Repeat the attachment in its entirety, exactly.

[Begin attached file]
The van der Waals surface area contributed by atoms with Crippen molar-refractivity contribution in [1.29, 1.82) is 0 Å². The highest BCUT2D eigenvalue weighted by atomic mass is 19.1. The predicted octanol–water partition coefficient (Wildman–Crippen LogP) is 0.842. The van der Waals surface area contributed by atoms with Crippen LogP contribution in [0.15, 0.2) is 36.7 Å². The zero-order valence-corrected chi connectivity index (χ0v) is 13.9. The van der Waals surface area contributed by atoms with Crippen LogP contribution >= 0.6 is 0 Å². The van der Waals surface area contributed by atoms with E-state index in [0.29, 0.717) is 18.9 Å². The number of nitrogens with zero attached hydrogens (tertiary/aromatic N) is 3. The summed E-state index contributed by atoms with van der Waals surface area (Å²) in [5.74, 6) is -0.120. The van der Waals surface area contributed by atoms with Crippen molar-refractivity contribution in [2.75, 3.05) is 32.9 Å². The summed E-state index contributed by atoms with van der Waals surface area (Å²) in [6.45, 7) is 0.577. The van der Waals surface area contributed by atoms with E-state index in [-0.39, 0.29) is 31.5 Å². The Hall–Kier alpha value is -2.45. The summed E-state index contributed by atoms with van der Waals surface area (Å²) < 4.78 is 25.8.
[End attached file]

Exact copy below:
The van der Waals surface area contributed by atoms with Crippen molar-refractivity contribution in [1.29, 1.82) is 0 Å². The highest BCUT2D eigenvalue weighted by atomic mass is 19.1. The predicted octanol–water partition coefficient (Wildman–Crippen LogP) is 0.842. The van der Waals surface area contributed by atoms with Crippen LogP contribution in [0.15, 0.2) is 36.7 Å². The zero-order valence-corrected chi connectivity index (χ0v) is 13.9. The van der Waals surface area contributed by atoms with Crippen LogP contribution >= 0.6 is 0 Å². The van der Waals surface area contributed by atoms with E-state index in [0.29, 0.717) is 18.9 Å². The number of nitrogens with zero attached hydrogens (tertiary/aromatic N) is 3. The summed E-state index contributed by atoms with van der Waals surface area (Å²) in [5.74, 6) is -0.120. The van der Waals surface area contributed by atoms with Crippen molar-refractivity contribution in [2.75, 3.05) is 32.9 Å². The summed E-state index contributed by atoms with van der Waals surface area (Å²) in [6.45, 7) is 0.577. The van der Waals surface area contributed by atoms with E-state index in [-0.39, 0.29) is 31.5 Å². The Hall–Kier alpha value is -2.45. The summed E-state index contributed by atoms with van der Waals surface area (Å²) < 4.78 is 25.8.